I first tried iRacing at the demo trailer during the Grand Am weekend at VIR. I was impressed enough to buy a subscription there and have been playing now for over 6 months.

To get started, you'll need a decent amount of computing power to play iRacing. A pretty new system (year or two old) with most importantly a dedicated video card should be enough. A lower spec system may work but you'll have to deal with a choppy frame rate and also set the graphics detail much lower so that visual references around the track are more difficult to spot. You'll also need a wheel and pedal set as iRacing won't even function without analog inputs. Logitech and Fanatec produce the post popular models which cost $250-$300 or so, but some cheaper options are available. Considering the service costs $7.50 - $14.00 a month depending on the length of plan you choose, tracks cost $12-$15, cars $12 (there are a few cars and tracks that come with the subscription), It could easily cost a thousand bucks plus if you need to buy everything. Pretty steep for a game, especially considering competitors such as rFactor require a one time $40 purchase and much less hardware to run. Still, I think iRacing can definitely be worth it.

Having driven on several configurations at VIR in real life as well as the virtual iRacing version, I can confirm one of the highlights of iRacing is the hyper realistic models of real world tracks, which are unmatched by any sim. Not only are the dimensions of the track near prefect, so are the subtle elevation and camber changes, as well as the type and heights of curbing. Realistic tracks not only make iRacing a better tool for learning real world tracks, but also help in learning the skill of learning new tracks, as well as add to the challenge of sim racing.

Another aspect of iRacing I really like is the well organized hosting and racing structure. Although privately hosted events and leagues are now allowed, iRacing hosts their own official series for each car, which are generally well participated. iRacing also has a ranking system for both performance/results (iRating) and safety(safety rating). The safety rating generally keeps the intentional crashers/wreckers out much better then other sims. The iRating provides a good (although not perfect) way to group similarly skilled racers together and award championship points fairly through a strength of field formula even if many competitors never compete directly with each other in the same race. All this means it's much easier and I think less time consuming and more fun to race competitively versus other systems in which you have to find an individual league, join it, and manage your time to make all specific events.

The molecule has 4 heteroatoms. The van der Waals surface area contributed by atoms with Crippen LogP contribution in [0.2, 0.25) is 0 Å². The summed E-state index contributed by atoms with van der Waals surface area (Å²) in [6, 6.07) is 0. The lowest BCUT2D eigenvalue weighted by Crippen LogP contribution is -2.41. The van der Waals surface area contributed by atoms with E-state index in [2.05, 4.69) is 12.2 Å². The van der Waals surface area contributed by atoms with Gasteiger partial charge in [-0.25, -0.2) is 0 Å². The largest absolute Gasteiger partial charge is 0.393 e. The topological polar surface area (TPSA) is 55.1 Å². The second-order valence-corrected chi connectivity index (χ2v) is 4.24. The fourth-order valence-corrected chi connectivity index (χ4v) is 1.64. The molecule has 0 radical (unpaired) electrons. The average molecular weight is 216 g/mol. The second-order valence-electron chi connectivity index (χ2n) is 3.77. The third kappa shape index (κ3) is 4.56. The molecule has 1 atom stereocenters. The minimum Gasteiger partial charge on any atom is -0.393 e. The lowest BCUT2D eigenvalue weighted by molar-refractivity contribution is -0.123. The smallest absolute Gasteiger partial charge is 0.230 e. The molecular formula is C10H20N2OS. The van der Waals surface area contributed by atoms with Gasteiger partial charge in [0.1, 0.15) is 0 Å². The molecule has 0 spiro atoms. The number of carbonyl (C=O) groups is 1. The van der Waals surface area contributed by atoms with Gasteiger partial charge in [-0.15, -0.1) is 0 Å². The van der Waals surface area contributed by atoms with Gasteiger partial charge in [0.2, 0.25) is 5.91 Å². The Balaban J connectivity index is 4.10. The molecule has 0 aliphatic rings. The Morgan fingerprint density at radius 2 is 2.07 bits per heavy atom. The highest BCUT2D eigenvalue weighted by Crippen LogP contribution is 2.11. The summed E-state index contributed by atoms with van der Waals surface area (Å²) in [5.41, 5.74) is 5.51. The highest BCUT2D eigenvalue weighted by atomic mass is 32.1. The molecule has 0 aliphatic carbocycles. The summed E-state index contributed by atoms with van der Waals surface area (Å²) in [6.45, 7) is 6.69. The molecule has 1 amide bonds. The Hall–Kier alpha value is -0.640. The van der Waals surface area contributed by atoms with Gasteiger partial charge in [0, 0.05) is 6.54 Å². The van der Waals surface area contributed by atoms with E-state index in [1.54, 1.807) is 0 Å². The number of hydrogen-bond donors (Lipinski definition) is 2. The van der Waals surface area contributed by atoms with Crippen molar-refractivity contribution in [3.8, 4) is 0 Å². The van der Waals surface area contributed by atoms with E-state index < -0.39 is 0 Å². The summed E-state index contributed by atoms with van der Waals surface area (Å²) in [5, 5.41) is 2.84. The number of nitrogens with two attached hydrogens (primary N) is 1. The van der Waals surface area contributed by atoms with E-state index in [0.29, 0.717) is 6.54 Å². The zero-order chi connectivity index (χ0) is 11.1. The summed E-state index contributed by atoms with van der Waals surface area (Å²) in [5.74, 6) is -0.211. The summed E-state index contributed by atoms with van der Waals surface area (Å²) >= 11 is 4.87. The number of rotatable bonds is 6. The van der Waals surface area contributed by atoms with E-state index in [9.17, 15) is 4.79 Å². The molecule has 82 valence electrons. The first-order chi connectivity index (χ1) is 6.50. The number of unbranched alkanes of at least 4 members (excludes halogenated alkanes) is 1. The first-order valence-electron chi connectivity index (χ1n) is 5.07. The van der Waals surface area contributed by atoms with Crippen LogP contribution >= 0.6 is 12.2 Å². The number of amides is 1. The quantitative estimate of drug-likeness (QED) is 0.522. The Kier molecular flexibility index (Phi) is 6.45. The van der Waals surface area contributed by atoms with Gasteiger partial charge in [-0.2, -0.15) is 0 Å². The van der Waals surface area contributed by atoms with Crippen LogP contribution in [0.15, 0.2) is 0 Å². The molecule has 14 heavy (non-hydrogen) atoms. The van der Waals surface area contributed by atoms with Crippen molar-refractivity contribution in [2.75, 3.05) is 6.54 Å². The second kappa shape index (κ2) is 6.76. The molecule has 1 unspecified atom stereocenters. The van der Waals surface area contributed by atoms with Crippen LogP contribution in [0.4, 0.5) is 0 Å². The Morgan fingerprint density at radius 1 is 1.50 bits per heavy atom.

Along those lines I also like iRacings detailed web based statistics and results displays. This allows you to lookup your competitors and your own detailed stats and past race results through a simple interface. One thing I would like to see added though is a data acquisition/analysis tool similar to what Live for Speed has, which allows you to view for your speed, steering, throttle, brake positions, g-forces, etc. graphs all overlayed against anyone else's lap. This is similar to data acquisition systems used in real world racing and would help drivers improve alot.

In terms of vehicle dynamics, I think iRacing does a good job, although I'm not sure if it's perfect. Although I have driven the Skip Barber F2000 car in real life as well as the iRacing version, it's hard to compare perfectly because I've only had a few days in the real life car, I was on different tires (the sim models the slicks used in the national series) and likely a different setup. The simulation is certainly close enough so that the techniques used to drive in the game are very close to those used in real life. In comparison with other sims, I think iRacing is at least on par with Live For Speed's excellent vehicle dynamics and modeling, and superior to rFactor.

There are certainly areas where iRacing can be improved. For example, the damage modeling is limited mostly to suspensions breaking or bending, and graphically the body panels don't damage realistically at all. The dirt/grass off the racing surface is not realistically modeled like the actual track surface. The gearbox modeling is primitive compared to Live For Speed; clutch slipping feels non existent and it allows flat shifting and downshifting without rev matching in situations that would not work in real life. However, the good thing is iRacing is under constant development, and there are constant improvements to the physics modeling in addition to new features and new cars and tracks.

Overall, I think iRacing is a great game, or simulator or whatever you want to call it. It's both a useful as a tool for real world racing as well as a lot of fun.